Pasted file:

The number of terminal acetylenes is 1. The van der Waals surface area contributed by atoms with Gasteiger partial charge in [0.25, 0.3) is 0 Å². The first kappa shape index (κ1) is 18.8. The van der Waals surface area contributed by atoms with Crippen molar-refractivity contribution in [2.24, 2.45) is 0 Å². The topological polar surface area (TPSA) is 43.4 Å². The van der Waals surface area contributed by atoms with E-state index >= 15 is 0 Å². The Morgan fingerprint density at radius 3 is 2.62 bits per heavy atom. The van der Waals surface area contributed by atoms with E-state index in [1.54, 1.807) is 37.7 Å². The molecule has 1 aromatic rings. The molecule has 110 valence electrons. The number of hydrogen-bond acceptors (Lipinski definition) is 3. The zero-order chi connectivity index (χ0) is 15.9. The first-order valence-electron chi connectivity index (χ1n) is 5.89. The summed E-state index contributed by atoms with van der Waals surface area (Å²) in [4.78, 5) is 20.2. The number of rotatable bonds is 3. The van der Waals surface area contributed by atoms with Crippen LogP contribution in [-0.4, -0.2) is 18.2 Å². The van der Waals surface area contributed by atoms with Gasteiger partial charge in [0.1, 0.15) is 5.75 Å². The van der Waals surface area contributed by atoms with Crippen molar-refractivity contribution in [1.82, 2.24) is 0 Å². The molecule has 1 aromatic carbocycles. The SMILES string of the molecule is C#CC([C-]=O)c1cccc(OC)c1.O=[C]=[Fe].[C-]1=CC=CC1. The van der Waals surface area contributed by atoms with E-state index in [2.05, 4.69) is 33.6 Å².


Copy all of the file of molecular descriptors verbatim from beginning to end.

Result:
The number of terminal acetylenes is 1. The van der Waals surface area contributed by atoms with Gasteiger partial charge in [0.25, 0.3) is 0 Å². The first kappa shape index (κ1) is 18.8. The van der Waals surface area contributed by atoms with Crippen molar-refractivity contribution in [2.24, 2.45) is 0 Å². The topological polar surface area (TPSA) is 43.4 Å². The van der Waals surface area contributed by atoms with E-state index >= 15 is 0 Å². The Morgan fingerprint density at radius 3 is 2.62 bits per heavy atom. The van der Waals surface area contributed by atoms with E-state index in [1.54, 1.807) is 37.7 Å². The molecule has 1 aromatic rings. The molecule has 110 valence electrons. The number of hydrogen-bond acceptors (Lipinski definition) is 3. The zero-order chi connectivity index (χ0) is 15.9. The first-order valence-electron chi connectivity index (χ1n) is 5.89. The summed E-state index contributed by atoms with van der Waals surface area (Å²) in [4.78, 5) is 20.2. The number of rotatable bonds is 3. The van der Waals surface area contributed by atoms with Crippen LogP contribution in [-0.4, -0.2) is 18.2 Å². The van der Waals surface area contributed by atoms with Gasteiger partial charge in [0.1, 0.15) is 5.75 Å². The van der Waals surface area contributed by atoms with Crippen molar-refractivity contribution in [1.82, 2.24) is 0 Å². The molecule has 1 aromatic carbocycles. The SMILES string of the molecule is C#CC([C-]=O)c1cccc(OC)c1.O=[C]=[Fe].[C-]1=CC=CC1. The van der Waals surface area contributed by atoms with E-state index in [2.05, 4.69) is 33.6 Å².